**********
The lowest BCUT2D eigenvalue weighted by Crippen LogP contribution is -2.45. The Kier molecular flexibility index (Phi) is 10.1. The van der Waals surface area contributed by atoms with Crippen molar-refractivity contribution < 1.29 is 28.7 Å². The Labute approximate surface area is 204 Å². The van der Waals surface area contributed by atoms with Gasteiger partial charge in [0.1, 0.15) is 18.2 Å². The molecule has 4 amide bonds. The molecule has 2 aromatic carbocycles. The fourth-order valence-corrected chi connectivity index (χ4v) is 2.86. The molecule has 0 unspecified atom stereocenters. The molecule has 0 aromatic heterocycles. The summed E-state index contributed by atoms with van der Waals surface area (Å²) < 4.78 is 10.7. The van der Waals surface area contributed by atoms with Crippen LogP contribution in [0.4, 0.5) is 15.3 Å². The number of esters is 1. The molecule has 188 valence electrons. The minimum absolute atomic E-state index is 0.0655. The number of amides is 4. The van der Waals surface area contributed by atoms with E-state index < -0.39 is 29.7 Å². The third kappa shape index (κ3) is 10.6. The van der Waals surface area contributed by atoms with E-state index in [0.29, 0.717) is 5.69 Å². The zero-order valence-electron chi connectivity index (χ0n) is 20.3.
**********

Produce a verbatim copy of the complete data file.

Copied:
The lowest BCUT2D eigenvalue weighted by Crippen LogP contribution is -2.45. The Kier molecular flexibility index (Phi) is 10.1. The van der Waals surface area contributed by atoms with Crippen molar-refractivity contribution < 1.29 is 28.7 Å². The Labute approximate surface area is 204 Å². The van der Waals surface area contributed by atoms with Gasteiger partial charge in [0.1, 0.15) is 18.2 Å². The molecule has 4 amide bonds. The molecule has 2 aromatic carbocycles. The fourth-order valence-corrected chi connectivity index (χ4v) is 2.86. The molecule has 0 unspecified atom stereocenters. The molecule has 0 aromatic heterocycles. The summed E-state index contributed by atoms with van der Waals surface area (Å²) < 4.78 is 10.7. The van der Waals surface area contributed by atoms with Crippen LogP contribution in [0.4, 0.5) is 15.3 Å². The number of esters is 1. The molecule has 188 valence electrons. The minimum absolute atomic E-state index is 0.0655. The number of amides is 4. The van der Waals surface area contributed by atoms with E-state index < -0.39 is 29.7 Å². The third kappa shape index (κ3) is 10.6. The van der Waals surface area contributed by atoms with E-state index in [0.29, 0.717) is 5.69 Å². The zero-order valence-electron chi connectivity index (χ0n) is 20.3.